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J Allergy Clin Immunol. 2018 Dec 7. pii: S0091-6749(18)31577-X. doi: 10.1016/j.jaci.2018.09.037. [Epub ahead of print]

A Pediatric Asthma Risk Score to better predict asthma development in young children.

Author information

1
Division of Asthma Research, Cincinnati Children's Hospital Medical Center, Cincinnati, Ohio; Department of Pediatrics, University of Cincinnati, Cincinnati, Ohio.
2
Division of Asthma Research, Cincinnati Children's Hospital Medical Center, Cincinnati, Ohio; Division of Allergy and Immunology, Cincinnati Children's Hospital Medical Center, Cincinnati, Ohio.
3
Division of Human Genetics, Cincinnati Children's Hospital Medical Center, Cincinnati, Ohio.
4
Division of Human Genetics, Cincinnati Children's Hospital Medical Center, Cincinnati, Ohio; Department of Pediatrics, University of Cincinnati, Cincinnati, Ohio.
5
Division of Asthma Research, Cincinnati Children's Hospital Medical Center, Cincinnati, Ohio.
6
Division of Biostatistics and Epidemiology, Cincinnati Children's Hospital Medical Center, Cincinnati, Ohio; Department of Pediatrics, University of Cincinnati, Cincinnati, Ohio.
7
Department of Environmental Health, University of Cincinnati, Cincinnati, Ohio.
8
Department of Environmental Health, University of Cincinnati, Cincinnati, Ohio; Department of Internal Medicine, University of Cincinnati, Cincinnati, Ohio.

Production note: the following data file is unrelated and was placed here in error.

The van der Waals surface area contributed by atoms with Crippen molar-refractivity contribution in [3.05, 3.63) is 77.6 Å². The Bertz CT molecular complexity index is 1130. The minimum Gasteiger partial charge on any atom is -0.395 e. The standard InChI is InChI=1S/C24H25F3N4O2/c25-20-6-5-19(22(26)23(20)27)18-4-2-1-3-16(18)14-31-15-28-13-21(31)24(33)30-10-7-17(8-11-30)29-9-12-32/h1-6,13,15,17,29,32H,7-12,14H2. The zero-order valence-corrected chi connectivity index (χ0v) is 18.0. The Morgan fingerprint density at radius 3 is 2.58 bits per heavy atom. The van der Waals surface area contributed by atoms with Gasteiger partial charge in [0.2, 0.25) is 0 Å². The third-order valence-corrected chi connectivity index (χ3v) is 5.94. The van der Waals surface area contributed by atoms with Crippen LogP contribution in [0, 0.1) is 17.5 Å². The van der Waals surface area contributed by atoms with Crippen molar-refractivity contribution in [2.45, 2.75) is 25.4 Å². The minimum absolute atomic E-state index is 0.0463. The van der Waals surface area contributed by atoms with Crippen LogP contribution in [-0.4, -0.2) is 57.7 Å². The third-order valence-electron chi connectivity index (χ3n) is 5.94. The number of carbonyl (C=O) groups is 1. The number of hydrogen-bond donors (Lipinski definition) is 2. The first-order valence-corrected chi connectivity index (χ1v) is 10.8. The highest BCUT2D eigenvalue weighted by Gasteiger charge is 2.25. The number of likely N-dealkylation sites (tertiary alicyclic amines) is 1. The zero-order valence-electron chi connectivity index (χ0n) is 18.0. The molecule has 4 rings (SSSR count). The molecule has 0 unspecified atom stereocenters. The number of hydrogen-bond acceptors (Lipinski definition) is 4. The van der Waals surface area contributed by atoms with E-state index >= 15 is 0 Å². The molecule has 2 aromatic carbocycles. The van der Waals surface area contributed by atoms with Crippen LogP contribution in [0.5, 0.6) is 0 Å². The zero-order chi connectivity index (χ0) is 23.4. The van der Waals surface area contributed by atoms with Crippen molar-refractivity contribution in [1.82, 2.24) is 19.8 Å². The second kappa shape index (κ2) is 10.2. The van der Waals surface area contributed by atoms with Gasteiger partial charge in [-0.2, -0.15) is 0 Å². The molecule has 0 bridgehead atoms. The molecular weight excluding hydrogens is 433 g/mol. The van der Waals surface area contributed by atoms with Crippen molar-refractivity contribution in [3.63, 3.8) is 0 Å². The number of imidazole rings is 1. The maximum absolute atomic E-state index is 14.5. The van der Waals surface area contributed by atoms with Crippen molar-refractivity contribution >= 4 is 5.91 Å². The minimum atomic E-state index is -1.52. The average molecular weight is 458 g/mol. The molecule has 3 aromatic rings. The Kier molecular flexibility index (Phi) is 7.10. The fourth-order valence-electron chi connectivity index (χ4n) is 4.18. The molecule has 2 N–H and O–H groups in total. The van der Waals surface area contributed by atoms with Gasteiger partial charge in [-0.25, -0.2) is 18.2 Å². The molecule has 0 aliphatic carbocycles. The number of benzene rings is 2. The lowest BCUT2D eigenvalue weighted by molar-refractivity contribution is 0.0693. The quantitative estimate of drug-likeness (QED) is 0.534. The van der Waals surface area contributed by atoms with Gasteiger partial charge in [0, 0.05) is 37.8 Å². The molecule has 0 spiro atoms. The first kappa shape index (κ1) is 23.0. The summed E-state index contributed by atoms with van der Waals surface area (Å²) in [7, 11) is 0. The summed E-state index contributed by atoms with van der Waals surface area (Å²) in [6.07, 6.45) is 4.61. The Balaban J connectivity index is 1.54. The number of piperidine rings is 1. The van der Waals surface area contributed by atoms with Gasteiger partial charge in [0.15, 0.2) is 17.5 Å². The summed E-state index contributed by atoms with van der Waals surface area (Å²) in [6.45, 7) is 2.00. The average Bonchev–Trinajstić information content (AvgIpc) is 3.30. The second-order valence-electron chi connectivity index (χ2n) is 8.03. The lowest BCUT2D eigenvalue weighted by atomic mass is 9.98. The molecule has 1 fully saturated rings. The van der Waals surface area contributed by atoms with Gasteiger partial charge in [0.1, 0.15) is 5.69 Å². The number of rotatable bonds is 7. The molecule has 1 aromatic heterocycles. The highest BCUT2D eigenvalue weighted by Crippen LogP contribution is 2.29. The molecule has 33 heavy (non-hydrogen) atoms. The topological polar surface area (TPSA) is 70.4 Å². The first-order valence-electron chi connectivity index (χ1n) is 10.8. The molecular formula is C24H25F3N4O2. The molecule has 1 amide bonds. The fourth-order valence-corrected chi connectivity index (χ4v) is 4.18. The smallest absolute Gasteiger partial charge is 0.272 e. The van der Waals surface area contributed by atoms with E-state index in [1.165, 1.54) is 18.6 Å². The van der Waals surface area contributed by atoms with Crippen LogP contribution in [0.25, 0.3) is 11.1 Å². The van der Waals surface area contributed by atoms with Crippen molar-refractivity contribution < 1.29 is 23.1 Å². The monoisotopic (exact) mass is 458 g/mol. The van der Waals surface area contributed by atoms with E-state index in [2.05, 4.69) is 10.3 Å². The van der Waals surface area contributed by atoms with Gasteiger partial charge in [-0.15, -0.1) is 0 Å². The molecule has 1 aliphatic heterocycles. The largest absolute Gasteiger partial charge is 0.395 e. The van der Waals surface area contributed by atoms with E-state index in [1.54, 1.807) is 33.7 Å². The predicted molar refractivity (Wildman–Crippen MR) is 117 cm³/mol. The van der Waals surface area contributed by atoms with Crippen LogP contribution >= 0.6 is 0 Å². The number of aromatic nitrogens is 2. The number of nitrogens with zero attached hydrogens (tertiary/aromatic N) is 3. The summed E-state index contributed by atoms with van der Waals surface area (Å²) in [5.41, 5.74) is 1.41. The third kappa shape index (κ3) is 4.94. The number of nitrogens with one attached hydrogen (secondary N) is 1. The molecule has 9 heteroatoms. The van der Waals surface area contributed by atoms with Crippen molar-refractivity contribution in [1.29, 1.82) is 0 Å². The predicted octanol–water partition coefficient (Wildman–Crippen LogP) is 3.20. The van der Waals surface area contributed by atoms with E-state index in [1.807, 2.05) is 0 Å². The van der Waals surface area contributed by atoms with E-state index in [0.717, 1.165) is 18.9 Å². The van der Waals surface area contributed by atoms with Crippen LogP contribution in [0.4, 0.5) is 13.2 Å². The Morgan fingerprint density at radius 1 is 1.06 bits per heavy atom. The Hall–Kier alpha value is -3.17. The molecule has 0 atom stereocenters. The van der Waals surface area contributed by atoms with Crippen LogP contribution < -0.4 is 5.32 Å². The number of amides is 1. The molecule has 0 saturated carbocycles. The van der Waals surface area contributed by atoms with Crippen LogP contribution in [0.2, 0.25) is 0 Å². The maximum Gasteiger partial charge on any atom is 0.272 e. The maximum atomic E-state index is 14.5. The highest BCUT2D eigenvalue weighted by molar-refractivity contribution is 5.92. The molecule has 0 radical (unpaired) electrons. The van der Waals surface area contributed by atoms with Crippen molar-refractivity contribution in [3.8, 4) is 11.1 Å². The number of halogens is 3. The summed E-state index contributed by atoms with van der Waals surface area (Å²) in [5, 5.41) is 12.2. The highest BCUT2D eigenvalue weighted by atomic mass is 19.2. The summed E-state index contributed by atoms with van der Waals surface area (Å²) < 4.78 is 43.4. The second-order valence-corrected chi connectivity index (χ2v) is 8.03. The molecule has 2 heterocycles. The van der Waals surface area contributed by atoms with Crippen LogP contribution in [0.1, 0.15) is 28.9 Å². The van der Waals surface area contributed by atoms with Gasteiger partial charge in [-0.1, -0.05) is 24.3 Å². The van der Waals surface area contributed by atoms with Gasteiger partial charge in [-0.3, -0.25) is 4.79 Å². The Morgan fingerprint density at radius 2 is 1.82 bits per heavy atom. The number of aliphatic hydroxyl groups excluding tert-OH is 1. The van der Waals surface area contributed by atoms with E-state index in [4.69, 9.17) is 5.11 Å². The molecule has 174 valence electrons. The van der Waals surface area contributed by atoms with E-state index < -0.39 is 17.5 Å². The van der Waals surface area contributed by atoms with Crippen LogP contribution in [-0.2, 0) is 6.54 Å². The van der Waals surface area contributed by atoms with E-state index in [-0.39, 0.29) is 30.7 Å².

9
David Hide Asthma & Allergy Research Centre, St Mary's Hospital, Newport, Isle of Wight.
10
Division of Asthma Research, Cincinnati Children's Hospital Medical Center, Cincinnati, Ohio; Department of Pediatrics, University of Cincinnati, Cincinnati, Ohio. Electronic address: Gurjit.Hershey@cchmc.org.

Abstract

BACKGROUND:

Asthma phenotypes are currently not amenable to primary prevention or early intervention because their natural history cannot be reliably predicted. Clinicians remain reliant on poorly predictive asthma outcome tools because of a lack of better alternatives.

OBJECTIVE:

We sought to develop a quantitative personalized tool to predict asthma development in young children.

METHODS:

Data from the Cincinnati Childhood Allergy and Air Pollution Study (n = 762) birth cohort were used to identify factors that predicted asthma development. The Pediatric Asthma Risk Score (PARS) was constructed by integrating demographic and clinical data. The sensitivity and specificity of PARS were compared with those of the Asthma Predictive Index (API) and replicated in the Isle of Wight birth cohort.

RESULTS:

PARS reliably predicted asthma development in the Cincinnati Childhood Allergy and Air Pollution Study (sensitivity = 0.68, specificity = 0.77). Although both the PARS and API predicted asthma in high-risk children, the PARS had improved ability to predict asthma in children with mild-to-moderate asthma risk. In addition to parental asthma, eczema, and wheezing apart from colds, variables that predicted asthma in the PARS included early wheezing (odds ratio [OR], 2.88; 95% CI, 1.52-5.37), sensitization to 2 or more food allergens and/or aeroallergens (OR, 2.44; 95% CI, 1.49-4.05), and African American race (OR, 2.04; 95% CI, 1.19-3.47). The PARS was replicated in the Isle of Wight birth cohort (sensitivity = 0.67, specificity = 0.79), demonstrating that it is a robust, valid, and generalizable asthma predictive tool.

CONCLUSIONS:

The PARS performed better than the API in children with mild-to-moderate asthma. This is significant because these children are the most common and most difficult to predict and might be the most amenable to prevention strategies.

KEYWORDS:

Asthma prediction score; childhood asthma; persistent wheezing; sensitization

PMID:
30554722
DOI:
10.1016/j.jaci.2018.09.037

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